Future Risks childhood brain tumor survivors

New research shows long-term childhood brain tumor (CBT) survivors are at risk for serious medical problems later in life such as endocrine and cardiovascular diseases even years after successful brain tumor treatment.

In a long-term study of 1,607 CBT survivors, researchers from the University of Minnesota investigated the risk of endocrine and cardiovascular disease among survivors by comparing them to 3,418 siblings. Treatment information was collected from medical records and a follow-up questionnaire, which was completed by participants who had survived for five or more years after their treatment. Information on demographics, health, and medical conditions were gathered from the questionnaire. Researchers found 43 percent of CBT survivors had one or more endocrine conditions and 18 percent had one or more cardiovascular problems. Survivors who received chemotherapy with radiation and surgery had the greatest risk for developing endocrine and cardiovascular problems when compared to those survivors who received surgery and radiation alone. Researchers found surgery alone to be associated with the lowest number of adverse outcomes.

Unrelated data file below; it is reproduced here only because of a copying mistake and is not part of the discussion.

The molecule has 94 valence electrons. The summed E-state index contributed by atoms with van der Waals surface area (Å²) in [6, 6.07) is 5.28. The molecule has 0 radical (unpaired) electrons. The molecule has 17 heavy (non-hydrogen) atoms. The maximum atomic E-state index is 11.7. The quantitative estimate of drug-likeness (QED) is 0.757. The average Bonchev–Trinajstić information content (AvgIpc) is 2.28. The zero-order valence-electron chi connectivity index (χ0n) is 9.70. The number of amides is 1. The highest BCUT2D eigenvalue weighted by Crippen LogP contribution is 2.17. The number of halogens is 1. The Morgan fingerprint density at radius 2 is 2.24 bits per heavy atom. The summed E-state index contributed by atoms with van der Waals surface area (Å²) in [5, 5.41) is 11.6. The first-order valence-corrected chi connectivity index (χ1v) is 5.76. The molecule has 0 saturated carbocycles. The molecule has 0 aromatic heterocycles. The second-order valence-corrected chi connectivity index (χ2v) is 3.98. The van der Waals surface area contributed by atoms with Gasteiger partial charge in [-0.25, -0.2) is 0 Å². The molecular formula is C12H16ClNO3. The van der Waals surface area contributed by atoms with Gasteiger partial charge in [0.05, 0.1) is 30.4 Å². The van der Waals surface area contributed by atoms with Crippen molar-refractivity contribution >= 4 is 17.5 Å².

Survivors who had chemotherapy with radiation and surgery were also found to be at an increased risk for hypothyroidism, growth hormone deficiency, osteoporosis, medication to induce puberty, stroke, blood clots, and chest pain symptoms when compared to radiation with surgery. When compared with siblings, CBT survivors were more likely to develop hypothyroidism, growth hormone deficiencies, require medications to induce puberty, and osteoporosis five years or more after treatment, no matter what treatment they received. They were also more likely to have stroke, blood clots, and chest pain symptoms linked to cardiovascular disease.

SOURCE: CANCER, 2003;97:663-673

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